• 1 year ago

    It is dying slowly.

    • Wrong. These cars last a very long time. Just because it’s overheating that doesn’t mean it’s dying completely. After changing the head gasket, water pump, and timing belt it’ll run just like new.

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  • 1 year ago

    1. You need a better tech.

    2. Look under the front carpet for coolant. Your heater core may have corroded out.

    3. Don't disregard the head gasket (or a corroded head allowing coolant into the oil galleries). There is no "standard" symptom for a blown gasket. The most obvious is milky brown gunge under the oil filler cap, and a high oil level. As it is floating on the coolant which is in the sump.

    4. Check the radiator is not leaking with a pressure test. Check the condition of the inlet and outlet tubes, tighten the hose clamps and if they are hard, replace the hoses.

    5. The pump will leave a small puddle of coolant under the car. They are designed with a small "witness' hole on the housing. If the pump seal fails, the housing fills with coolant and drips out of the witness hole. Put paper under the pump housing overnight

    6. Get a new radiator cap. They are only a few $$ and it's easy to swap out

  • 1 year ago

    The problem is you haven't found a competent mechanic yet. There's a simple test called a "block test" that uses a chemical that turns from blue to yellow in the presence of exhaust gases in the cooling system.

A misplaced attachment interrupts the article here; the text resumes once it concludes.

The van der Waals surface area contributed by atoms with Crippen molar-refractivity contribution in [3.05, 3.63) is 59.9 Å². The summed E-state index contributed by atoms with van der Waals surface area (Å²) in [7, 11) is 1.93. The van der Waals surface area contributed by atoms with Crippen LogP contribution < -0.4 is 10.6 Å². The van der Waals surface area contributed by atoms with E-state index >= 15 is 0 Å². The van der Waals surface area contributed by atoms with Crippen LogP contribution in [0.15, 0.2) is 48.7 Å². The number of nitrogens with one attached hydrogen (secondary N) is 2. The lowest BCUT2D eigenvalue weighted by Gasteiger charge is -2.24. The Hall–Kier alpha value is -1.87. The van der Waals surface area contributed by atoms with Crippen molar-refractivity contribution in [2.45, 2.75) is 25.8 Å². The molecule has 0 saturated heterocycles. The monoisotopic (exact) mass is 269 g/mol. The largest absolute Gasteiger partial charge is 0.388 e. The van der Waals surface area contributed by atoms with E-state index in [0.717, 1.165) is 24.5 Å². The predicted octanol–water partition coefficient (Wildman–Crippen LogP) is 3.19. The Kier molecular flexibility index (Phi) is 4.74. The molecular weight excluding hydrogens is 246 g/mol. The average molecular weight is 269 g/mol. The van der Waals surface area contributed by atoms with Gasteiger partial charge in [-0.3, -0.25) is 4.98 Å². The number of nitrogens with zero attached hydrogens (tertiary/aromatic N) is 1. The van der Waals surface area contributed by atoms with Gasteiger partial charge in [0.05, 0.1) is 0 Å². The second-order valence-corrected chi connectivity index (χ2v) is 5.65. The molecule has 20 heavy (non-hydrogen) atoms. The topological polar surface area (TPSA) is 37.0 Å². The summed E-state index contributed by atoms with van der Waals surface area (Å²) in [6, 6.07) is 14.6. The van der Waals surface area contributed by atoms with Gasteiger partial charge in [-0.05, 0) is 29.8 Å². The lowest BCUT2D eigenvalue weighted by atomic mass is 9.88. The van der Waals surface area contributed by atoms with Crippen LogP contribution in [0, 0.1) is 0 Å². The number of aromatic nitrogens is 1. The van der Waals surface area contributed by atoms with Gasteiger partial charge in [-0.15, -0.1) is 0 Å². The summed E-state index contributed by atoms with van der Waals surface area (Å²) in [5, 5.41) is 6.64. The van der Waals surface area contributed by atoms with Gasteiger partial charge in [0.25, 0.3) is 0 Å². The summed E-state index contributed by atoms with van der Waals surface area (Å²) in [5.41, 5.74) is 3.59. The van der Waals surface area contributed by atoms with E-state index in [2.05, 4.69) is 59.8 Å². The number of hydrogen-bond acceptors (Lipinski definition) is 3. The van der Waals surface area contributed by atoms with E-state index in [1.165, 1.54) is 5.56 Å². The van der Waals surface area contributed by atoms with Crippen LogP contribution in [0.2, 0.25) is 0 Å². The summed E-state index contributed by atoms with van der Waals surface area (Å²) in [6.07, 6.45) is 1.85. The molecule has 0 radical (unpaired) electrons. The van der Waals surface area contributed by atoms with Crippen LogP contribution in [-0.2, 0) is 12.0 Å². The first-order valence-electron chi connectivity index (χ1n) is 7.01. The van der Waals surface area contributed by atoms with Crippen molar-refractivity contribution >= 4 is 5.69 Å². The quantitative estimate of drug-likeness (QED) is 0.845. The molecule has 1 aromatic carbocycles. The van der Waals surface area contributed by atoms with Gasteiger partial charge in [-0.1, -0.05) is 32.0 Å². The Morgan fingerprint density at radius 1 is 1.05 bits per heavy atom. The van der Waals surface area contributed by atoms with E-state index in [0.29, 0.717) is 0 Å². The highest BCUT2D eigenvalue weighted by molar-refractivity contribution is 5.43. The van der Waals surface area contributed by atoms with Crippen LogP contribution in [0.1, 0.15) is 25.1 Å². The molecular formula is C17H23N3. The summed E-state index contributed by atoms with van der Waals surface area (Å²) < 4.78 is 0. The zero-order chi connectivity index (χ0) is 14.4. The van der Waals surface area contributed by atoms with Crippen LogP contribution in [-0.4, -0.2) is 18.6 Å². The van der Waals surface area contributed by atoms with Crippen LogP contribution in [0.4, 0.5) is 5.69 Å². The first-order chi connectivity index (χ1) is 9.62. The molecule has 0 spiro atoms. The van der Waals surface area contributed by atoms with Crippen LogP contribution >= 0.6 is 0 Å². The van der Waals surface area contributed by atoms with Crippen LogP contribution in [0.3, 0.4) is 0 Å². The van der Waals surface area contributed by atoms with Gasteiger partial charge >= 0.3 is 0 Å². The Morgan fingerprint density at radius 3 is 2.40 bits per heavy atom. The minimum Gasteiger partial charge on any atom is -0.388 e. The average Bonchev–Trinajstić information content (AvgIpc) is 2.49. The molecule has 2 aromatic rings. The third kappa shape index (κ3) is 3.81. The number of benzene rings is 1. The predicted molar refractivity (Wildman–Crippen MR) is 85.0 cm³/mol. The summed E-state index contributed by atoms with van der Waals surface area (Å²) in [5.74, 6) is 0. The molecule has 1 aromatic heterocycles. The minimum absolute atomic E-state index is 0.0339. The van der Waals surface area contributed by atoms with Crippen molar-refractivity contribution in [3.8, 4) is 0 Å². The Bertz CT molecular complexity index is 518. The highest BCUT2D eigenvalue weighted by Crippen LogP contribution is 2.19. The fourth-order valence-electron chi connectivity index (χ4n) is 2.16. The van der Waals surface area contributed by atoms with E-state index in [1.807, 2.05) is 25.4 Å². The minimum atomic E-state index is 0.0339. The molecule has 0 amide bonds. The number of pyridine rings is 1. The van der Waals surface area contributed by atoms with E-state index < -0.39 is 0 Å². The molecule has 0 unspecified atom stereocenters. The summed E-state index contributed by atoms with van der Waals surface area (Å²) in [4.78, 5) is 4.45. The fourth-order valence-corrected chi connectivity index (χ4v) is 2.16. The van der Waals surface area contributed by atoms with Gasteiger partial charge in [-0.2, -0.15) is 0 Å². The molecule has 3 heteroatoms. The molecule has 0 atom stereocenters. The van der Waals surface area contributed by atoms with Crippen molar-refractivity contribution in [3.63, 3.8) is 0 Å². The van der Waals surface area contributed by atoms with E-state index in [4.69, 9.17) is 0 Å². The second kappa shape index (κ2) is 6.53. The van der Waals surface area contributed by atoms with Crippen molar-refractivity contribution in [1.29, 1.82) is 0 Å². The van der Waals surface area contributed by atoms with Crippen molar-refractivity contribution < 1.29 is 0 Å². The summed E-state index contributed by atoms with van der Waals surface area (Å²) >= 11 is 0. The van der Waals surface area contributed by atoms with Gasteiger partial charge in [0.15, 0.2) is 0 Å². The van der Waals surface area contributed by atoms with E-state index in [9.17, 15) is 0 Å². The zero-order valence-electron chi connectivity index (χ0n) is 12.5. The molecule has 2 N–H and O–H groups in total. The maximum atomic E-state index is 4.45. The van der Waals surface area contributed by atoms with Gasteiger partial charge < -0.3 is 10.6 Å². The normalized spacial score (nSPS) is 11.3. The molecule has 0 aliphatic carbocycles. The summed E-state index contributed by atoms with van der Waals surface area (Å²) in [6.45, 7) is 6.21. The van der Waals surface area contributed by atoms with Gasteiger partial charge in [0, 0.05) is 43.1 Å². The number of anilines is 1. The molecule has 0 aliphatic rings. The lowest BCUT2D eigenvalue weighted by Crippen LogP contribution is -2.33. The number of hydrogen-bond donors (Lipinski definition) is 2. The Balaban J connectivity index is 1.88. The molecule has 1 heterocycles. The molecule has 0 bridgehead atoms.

Source(s): Mitsubishi Master Tech
    • MasTec 1970
      Lv 7
      1 year agoReport

      He right... The block test is the only positive way to confirm a blown H.G. or cracked head or block!

  • 1 year ago

    3 mechanics and none of them analyses the reservoir gases? When pressure builds up from a HG leak into the coolant system it flows out the reservoir top. While driving. Do the HG. No need for the engine swap. Get new mechanics.

    • don r
      Lv 7
      1 year agoReport

      Nobody can do a HG for $300 unless you're going to marry him too.

  • Anonymous
    1 year ago

    Pressure test the system and the radiator cap to CHECK for leaks. Get a chemical analyzer tester to CHECK for a blown head gasket.

    • We pressure tested it already and could not find any visible leaks. We didn’t do a chemical analyser test, but the reservoir smells of exhaust fumes badly.

  • 1 year ago

    Hi so all this could be cured by simply replacing the radiator cap. it has a spring in it which keeps the pressure up so the temperature can rise above 100 degrees C.

    over time the spring becomes weak this has the effect of losing the pressure in the system. so the effect is is it boils over loosing coolant down the overflow pipe.

    as most modern engines run at 120 degrees C this is the most likely cause. so a new radiator cap which is usually on the expansion tank attached to the radiator.

    • Thanks for you reply, but I mentioned in my post that I have already replaced the radiator cap. That didn’t solve the problem.

  • Anonymous
    1 year ago

    has anyone done a pressure test of the radiator & cooling system ??

    • Yes and it went from 18.6 to 16.5 which I believe is normal since it’s only a small drop